If you know when you will be available, advertise yourself. Many work-camper employers do not place ads. They either rely on repeat work-campers or “position wanted” ads. Many places online offer free ads, as well as subscribers for various publications, including The Workamper News.

And once you secure a position – especially if it is only a couple months – start seeking another one. The more you work-camp, you find this actually becomes much easier. And many work-campers prefer to work the same regions or even positions, season-after-season. They like the familiarity of the work and area and return each season.

If you are one of those already on the road or in a RV and find that your monthly income is not stretching as far as it was before the economy went South for the winter, then there are some things you can do immediately to start searching for a job.

The first one is to put yourself online. Advertise, advertise, advertise! There are several websites where you can post information.

If you just cannot get that money to stretch as far and the campground fees are eating your pension, then consider contacting your state’s website for information on being a Camp Host (usually termed “Campground Host program”). Other places to seek this type of work are from the National Park Service, National Forest Service, Bureau of Land Management and Corp of Engineers. You can conveniently find their opportunities at under the “Volunteer Opportunities” section (by state and job). Some of these Camp Host positions may offer a small daily or monthly stipend.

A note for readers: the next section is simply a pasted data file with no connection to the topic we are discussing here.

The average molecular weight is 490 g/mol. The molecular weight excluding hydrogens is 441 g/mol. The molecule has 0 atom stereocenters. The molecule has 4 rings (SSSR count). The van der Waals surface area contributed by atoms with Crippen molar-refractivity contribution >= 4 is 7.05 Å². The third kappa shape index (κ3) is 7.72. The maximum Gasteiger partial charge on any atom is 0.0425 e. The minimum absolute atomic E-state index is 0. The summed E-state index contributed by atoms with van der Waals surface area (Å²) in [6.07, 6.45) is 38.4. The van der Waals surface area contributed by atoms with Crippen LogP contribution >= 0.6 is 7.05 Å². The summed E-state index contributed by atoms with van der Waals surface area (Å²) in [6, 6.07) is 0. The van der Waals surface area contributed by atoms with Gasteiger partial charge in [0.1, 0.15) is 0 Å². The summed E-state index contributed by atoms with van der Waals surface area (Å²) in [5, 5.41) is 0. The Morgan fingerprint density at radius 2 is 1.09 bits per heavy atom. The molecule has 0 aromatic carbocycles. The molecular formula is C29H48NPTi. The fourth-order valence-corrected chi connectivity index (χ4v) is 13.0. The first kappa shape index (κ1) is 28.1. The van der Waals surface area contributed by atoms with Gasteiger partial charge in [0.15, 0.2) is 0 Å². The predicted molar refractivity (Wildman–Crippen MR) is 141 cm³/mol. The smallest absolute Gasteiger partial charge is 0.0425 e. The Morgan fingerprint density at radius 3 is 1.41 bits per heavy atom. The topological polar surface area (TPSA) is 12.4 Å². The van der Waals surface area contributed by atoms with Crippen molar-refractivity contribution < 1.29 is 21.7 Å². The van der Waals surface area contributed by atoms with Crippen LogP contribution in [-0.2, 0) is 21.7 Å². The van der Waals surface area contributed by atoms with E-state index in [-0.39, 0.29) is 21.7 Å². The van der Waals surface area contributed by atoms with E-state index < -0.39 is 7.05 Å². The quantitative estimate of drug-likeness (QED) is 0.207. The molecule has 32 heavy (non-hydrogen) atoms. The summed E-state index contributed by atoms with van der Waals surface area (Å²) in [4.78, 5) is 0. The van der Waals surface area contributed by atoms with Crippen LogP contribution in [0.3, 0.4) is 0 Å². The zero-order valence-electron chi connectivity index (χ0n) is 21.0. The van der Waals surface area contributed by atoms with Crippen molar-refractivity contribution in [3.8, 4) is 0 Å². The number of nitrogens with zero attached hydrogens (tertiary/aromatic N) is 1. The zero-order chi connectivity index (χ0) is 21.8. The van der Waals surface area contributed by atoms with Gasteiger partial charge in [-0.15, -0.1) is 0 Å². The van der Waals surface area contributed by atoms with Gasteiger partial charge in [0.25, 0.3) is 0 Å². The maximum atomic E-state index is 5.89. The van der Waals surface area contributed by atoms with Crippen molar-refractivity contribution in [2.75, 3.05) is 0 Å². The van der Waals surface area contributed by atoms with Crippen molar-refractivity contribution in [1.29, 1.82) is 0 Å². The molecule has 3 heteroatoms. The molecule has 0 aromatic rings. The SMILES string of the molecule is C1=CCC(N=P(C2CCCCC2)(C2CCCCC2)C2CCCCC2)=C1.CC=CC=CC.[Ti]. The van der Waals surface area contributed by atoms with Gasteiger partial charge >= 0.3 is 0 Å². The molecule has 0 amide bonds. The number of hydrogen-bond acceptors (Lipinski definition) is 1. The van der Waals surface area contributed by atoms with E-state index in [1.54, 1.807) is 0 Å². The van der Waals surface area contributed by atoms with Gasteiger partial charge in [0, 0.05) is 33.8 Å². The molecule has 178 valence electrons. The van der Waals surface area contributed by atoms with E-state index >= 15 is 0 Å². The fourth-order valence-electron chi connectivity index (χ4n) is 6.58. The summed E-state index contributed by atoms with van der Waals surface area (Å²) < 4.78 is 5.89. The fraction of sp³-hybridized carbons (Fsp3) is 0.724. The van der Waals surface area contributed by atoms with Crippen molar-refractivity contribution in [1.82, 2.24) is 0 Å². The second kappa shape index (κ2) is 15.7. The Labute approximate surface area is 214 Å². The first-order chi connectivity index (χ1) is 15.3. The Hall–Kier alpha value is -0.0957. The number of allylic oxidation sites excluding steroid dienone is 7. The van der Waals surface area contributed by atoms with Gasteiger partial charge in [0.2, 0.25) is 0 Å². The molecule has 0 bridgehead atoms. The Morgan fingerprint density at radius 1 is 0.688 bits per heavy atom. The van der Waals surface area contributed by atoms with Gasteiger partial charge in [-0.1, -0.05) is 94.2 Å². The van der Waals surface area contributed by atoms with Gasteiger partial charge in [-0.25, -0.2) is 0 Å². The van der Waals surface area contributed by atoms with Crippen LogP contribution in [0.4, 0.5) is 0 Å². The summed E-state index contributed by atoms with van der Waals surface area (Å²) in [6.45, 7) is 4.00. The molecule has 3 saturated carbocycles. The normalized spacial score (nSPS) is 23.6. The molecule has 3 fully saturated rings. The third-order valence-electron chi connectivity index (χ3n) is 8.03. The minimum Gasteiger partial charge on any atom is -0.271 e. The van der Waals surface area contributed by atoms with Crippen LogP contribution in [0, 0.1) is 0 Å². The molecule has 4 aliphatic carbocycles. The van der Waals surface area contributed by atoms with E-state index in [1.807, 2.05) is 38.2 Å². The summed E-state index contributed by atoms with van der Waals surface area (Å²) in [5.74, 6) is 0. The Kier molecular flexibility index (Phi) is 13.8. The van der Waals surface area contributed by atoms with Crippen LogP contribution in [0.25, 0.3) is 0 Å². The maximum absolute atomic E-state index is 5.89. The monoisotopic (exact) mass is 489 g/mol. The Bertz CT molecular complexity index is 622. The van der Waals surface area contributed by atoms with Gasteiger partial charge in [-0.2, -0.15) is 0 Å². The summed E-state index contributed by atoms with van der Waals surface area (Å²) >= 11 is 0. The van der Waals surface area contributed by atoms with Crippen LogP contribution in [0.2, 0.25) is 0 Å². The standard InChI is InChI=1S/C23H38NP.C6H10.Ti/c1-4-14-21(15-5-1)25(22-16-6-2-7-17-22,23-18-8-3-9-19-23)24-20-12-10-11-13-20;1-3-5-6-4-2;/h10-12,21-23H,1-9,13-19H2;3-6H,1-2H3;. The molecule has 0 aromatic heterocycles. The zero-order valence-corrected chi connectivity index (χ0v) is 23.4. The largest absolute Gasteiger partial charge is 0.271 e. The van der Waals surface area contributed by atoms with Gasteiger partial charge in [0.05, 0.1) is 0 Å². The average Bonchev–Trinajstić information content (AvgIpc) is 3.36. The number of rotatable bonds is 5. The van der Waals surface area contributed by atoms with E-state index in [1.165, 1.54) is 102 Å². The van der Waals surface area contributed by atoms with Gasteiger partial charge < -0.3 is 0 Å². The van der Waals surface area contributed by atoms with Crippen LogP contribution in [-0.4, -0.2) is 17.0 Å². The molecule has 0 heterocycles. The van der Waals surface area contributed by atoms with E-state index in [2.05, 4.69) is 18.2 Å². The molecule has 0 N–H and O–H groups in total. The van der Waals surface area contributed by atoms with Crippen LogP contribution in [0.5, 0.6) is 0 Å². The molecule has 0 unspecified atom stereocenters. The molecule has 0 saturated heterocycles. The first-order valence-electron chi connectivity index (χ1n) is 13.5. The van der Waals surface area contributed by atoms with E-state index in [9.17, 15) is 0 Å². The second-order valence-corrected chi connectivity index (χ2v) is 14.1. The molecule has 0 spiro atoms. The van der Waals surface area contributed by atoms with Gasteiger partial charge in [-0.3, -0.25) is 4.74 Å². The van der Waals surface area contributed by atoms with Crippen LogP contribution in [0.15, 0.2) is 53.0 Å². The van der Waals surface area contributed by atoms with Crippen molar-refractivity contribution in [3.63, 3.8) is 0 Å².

Rangers and park officials will call you if they have an opening, as well as you being able to call them to see if they need hosts for whatever period of time you are interested in. These are wonderful programs to get involved in, especially if you have no or very limited hosting experience. Several states even have yearly rallies for their Camp Hosts.

Another option is that many smaller campgrounds cannot afford an on-site manager or large staff and rely on work-campers to volunteer – a “work for site” deal. The campground you are staying in right now may need your help.

Camp Hosts live free, most often with full-hookups and perks, for a minimum number of hours each week or day. Hosting positions can vary from one month to six months and possibly more. This can help you save money immediately.

And as previously stated, you do not have to even move your RV. If you want to find a position in the local community and work a regular 9-to-5 job, you can! That is another perk of the work-camp lifestyle.

Every day thousands of people go to work and return “home” to their RV. The only difference for a work-camper is where home is parked!